Queen ants about to fly away to establish a new colony are heavy with fat reserves and swollen ovaries and have sprouted wings just for the new occasion — their maiden flight to mate then start a new colony. They climb to the top of a plant to get some height for a take-off, but often times they make complete fools of themselves trying to make respectable use of their wings. We are shown footage of queen ants starting lift off but quickly tilting backwards or sideways and falling back down to the ground. Why didn’t God give them wings (and the instinctual know-how using them) that worked and got their heavier bodies up and away the first time?
It’s not as if they would need the wings afterwards. Once they had found their new space they had no need for the wings anymore and naturally wanted to get rid of the encumbrances. Again amusing footage showing the poor things struggling to dislodge their “back-packs” with nothing but legs! God lacked the forethought to arrange at least two of those six legs for that purpose. Those queens were obviously struggling with even more difficulty than a child trying to figure out how to dry its back after a bath.
Hello Vridar, my old friend. I’ve come to talk with you again. I’ve been far afield exploring new ideas and old. Time to leave self-indulgence aside for a moment and return to share a few of them. (Though my hiatus was not all self-indulgent insofar as some of my time was also taken up exploring new ways to be actively involved in various causes that I care about.)
Marcus Ranum describes himself as “a computer security specialist, consultant, gamer, crafty artist, photographer, soap and cosmetic experimenter, and all-around surrealist” but whatever one makes of that we all owe him a huge thank you for the enormous effort he made to take on point by point Sam Harris’s justification of Israel’s treatment of Palestinians, most recently on display on the Gaza border while leaders congratulated themselves on the opening of the new U.S. embassy in Jerusalem. I have attempted to take on Sam Harris’s arguments in small bite-sized morsels, addressing just one or two salient details at a time. But Marcus Ranum has had the tenacity, the patience, the stamina, to take up each one of Sam Harris’s points that he made in another one of his rambling, contradictory, mealy-mouthed justifications for any bloody action taken against Muslims on Israel’s border. (“Mealy-mouthed” because he will drop in contradictory phrases in hopes you won’t notice the barbarism implicit in his words and that will enable him to protest that you were “taking him out of context”. Marcus R dissects it all leaving Sam H stark naked in the end.) See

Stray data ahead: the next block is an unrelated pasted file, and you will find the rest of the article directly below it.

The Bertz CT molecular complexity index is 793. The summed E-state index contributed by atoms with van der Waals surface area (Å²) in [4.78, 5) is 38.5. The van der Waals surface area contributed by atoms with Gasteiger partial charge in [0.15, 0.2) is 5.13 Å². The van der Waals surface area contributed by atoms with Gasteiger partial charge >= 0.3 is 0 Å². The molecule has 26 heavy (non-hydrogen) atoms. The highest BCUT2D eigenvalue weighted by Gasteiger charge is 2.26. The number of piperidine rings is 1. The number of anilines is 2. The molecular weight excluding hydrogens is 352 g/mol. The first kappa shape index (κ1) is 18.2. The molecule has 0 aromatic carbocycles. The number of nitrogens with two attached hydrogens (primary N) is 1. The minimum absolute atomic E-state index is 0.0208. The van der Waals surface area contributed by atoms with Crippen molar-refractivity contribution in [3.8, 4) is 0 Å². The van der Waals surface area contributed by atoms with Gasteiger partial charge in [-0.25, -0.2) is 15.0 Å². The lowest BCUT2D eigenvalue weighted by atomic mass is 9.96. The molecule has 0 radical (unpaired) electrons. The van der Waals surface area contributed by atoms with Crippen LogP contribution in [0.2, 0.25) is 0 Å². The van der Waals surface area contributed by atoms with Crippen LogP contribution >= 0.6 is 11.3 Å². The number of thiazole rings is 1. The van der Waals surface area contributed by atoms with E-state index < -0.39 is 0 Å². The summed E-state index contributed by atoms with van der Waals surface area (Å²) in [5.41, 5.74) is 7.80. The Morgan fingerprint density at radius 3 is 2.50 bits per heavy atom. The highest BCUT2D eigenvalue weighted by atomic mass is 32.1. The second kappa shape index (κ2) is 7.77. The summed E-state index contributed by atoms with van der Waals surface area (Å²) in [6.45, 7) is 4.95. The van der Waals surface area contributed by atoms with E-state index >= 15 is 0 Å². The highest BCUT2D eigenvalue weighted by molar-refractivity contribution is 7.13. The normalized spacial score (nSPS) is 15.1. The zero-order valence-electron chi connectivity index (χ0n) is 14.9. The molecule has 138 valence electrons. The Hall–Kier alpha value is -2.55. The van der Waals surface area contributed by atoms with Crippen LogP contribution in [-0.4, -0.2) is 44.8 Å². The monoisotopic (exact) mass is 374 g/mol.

Bookmark the page now but be sure to return to it when you have a good hour to digest it slowly as it deserves. Needless to say, my complaint is not personal. Sam Harris is a nobody who is given way too much publicity for no clear reason as far as I am concerned. My concern is that Sam Harris is articulating the arguments that are all too common everywhere else and whose assumptions and inhumane values, along with outright ignorance, bigotry, not to mention simple logical deceit, need to be addressed and smacked down.